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Cotton reverses course and locks limit down, but BAL -9.6% underperforms as many piled into the...

Cotton reverses course and locks limit down, but BAL -9.6% underperforms as many piled into the ETF yesterday, anticipating perhaps a string of limit up moves. Sean Corrigan notes the move in cotton since last summer is a 10-sigma move, i.e. a 1/10^22 chance of occurring.
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Comments (4)
  • Stoploss
    , contributor
    Comments (1727) | Send Message
    Starting early with the BS today.. Sure is a lot of short contracts on cotton, though im sure it's just a 10 sig move, and NOT SHORTS, that is driving cotton down. Next up for 10 sig moves are: Silver, Cocoa, Crude oil, Palladium, and Coffee, in that order. Come on Sean, this happens twice a week. Get with the program.
    18 Feb 2011, 10:53 AM Reply Like
  • SA Editor Stephen Alpher
    , contributor
    Comments (549) | Send Message
    I don't think Corrigan is talking about today's move at all. He's talking about the move since last summer. You'll notice the chart is a mutli-decade one.
    18 Feb 2011, 10:57 AM Reply Like
  • Stoploss
    , contributor
    Comments (1727) | Send Message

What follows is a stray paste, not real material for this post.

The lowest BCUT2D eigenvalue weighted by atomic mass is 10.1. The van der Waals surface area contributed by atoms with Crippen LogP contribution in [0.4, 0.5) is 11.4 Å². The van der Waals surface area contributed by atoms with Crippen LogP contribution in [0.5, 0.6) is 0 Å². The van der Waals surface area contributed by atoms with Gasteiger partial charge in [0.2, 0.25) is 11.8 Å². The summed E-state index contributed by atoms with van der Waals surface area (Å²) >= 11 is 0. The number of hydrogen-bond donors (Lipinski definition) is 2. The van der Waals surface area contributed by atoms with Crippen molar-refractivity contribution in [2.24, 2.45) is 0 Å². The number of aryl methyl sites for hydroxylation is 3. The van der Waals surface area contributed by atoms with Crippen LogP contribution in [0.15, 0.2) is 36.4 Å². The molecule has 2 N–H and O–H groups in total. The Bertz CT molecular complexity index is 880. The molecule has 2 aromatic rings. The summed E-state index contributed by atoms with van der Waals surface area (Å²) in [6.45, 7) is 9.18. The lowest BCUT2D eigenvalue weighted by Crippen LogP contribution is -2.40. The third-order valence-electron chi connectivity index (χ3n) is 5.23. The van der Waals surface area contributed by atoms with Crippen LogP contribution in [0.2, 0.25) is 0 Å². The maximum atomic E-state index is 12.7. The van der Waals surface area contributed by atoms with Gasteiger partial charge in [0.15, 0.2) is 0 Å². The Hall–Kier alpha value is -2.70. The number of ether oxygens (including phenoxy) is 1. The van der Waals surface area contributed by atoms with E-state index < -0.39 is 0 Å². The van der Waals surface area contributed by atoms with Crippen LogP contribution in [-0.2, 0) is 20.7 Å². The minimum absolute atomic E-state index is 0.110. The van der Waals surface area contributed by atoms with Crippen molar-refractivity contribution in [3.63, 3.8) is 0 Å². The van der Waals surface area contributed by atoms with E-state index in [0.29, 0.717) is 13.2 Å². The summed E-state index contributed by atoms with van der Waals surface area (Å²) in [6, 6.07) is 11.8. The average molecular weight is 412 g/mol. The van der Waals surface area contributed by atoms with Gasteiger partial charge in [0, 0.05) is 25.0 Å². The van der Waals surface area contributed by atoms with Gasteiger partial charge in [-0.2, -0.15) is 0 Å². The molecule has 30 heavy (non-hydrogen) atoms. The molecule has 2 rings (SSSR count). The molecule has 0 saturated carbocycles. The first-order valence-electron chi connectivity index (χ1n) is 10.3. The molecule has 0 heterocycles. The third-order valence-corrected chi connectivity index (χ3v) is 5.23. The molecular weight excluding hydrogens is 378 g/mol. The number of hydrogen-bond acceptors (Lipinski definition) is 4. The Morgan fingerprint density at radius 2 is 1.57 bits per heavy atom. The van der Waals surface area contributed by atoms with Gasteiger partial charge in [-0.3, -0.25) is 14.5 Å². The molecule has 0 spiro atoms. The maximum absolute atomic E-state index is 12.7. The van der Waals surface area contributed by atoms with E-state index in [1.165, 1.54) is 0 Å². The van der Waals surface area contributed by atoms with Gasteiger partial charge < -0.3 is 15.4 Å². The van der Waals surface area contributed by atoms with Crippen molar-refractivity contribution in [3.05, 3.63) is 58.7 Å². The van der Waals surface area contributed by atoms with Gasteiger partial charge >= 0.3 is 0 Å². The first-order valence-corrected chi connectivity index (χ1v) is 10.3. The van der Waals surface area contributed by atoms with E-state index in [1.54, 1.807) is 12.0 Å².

Understood, and looking back at July this began immediately after QE 2 was officially put on the table. Cottons reaction is a normal response to current policy and nothing more, along with the rest of the above mentioned commodities. There is no mention of Silver etc, which exhibit the exact same properties, and are to be dubbed 10 sig events as well? Or not?? The issue is not that cotton is high, but WHY is it so high? We know the (why) in 1861, but, we don't know the why now ? Would cotton be this high without the current policies? Silver? Gold?
    I think not. This is a pointless exercise to explain away a huge move in a commodity that is directly related to monetary policy. Nothing more, nothing less. Ben's futile attempts using shorts in the endless game of whack a mole to control prices is laughable.
    " Cotton is the highest it has been in over 100 years, due to monetary policy." That is all that needs to be said, i don't need a multi decade chart to understand that. With all due respect.
    18 Feb 2011, 11:47 AM Reply Like
  • Algodon64
    , contributor
    Comment (1) | Send Message
    Something that no one seems to focus on--unless you are in the cash cotton business--is the large number of "on call" sales that are still on the books. On call sales are sales that have been made--mostly to textile mills. The basis has been established but the final price has not been fixed. Obviously, textile mills only buy this way because they need the cotton but do not like the price. Hope springs eternal, but this year their their hope has mostly been delusional. There were nearly 1.2 million bales that mills waited to fix until the last week before FND in the March 11 contract. There are still 2.3 million unfixed in the May contract and 3.7 million in the July contract. The pain is not over with.
    26 Feb 2011, 12:34 PM Reply Like
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